this could be a dumb question but what exactly qualifies as a digital input. i was looking over the X1 again and it says that it accepts varoious HD formats (1080i,720p) but dosent accept digital inputs. what are they refering to here. is it something that i will regret not getting later?

thanks

#17 of 21 andy_brehm

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Posted November 05 2003 - 02:20 AM

for those of you who have an X1, how big could i realistically go without picture quality degrading horribly. id like to be in the 90-100" range, is that feasible?

thanks

#18 of 21 ChadLB

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Posted November 05 2003 - 03:16 AM

Yes andy that is. When I demoed it I had a 106" diag screen and sat 14-15 ft back. Personally I don't think you would want to go bigger than that. The best thing to do is say you buy the projector...don't buy/build a screen until your sure what size you enjoy. The bigger you go the more flaws there can be...but maybe that won't bother you.

#19 of 21 Matthew Will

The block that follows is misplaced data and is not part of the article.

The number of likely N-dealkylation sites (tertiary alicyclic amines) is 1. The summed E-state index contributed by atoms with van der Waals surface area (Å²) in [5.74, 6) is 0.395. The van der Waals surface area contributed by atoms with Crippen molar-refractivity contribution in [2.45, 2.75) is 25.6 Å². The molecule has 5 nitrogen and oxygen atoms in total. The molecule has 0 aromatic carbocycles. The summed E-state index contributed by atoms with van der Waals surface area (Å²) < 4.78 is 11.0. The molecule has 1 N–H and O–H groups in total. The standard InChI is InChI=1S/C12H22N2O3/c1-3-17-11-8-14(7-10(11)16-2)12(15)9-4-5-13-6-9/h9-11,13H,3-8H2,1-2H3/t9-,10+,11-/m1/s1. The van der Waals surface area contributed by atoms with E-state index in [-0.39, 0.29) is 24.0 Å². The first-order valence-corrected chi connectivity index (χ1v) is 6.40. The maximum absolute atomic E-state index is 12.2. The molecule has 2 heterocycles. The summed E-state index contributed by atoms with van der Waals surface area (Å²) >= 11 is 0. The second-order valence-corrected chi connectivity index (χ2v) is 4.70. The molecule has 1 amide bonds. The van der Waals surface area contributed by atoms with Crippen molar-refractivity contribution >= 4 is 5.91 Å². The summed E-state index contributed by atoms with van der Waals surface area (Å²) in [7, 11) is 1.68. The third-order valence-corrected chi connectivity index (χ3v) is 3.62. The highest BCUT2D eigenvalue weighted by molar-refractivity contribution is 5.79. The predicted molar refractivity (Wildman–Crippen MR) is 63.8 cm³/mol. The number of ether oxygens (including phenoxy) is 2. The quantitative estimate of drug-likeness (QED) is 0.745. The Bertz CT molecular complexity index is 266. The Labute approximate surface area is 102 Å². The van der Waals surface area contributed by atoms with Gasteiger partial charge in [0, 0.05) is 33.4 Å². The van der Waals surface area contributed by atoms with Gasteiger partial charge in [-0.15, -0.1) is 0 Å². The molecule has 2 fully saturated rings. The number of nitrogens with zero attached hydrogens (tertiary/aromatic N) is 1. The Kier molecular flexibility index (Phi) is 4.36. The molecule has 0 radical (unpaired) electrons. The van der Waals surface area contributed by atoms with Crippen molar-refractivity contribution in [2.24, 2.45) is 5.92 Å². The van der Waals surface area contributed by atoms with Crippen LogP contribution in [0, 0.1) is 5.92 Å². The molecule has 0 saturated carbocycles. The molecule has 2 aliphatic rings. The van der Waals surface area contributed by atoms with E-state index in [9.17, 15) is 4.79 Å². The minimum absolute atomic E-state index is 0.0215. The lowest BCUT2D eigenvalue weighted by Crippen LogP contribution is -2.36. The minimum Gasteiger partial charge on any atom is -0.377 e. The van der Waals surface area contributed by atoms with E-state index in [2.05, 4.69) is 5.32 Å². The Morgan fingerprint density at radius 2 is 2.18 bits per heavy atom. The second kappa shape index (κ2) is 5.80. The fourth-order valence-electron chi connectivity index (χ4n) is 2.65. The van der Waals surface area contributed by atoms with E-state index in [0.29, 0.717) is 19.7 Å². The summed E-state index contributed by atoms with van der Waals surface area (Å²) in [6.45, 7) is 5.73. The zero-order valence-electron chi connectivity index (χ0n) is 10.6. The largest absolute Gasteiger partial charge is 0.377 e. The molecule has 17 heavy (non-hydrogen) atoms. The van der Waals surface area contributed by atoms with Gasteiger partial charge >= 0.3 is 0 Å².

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Posted November 05 2003 - 04:20 AM

Perhaps you should look into picking up a Dell 3200 mp. I bought mine several months ago and I am pleased. It has DVI interface as well so when you want to spurge on the newest technology in DVD players you're ready to accept it. I never used it for cable television but it works great with PS2. I got mine for about 1400-1500 on ebay too. Matt

#20 of 21 Philip Hamm

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Posted November 05 2003 - 05:48 AM

Interesting. I'm just beginning my projector quest and this is the area that I'll be in.

The key factor that I am going to be interested in is how does the projector display a letterbox 4:3 image. I have a LOT of LaserDisc movies which I'm not rebuying on DVD, and I'd like them to look as good as possible.

I'm planning on a 100" screen in a very dark room.

Would a native 4x3 projector be my best bet?
Philip Hamm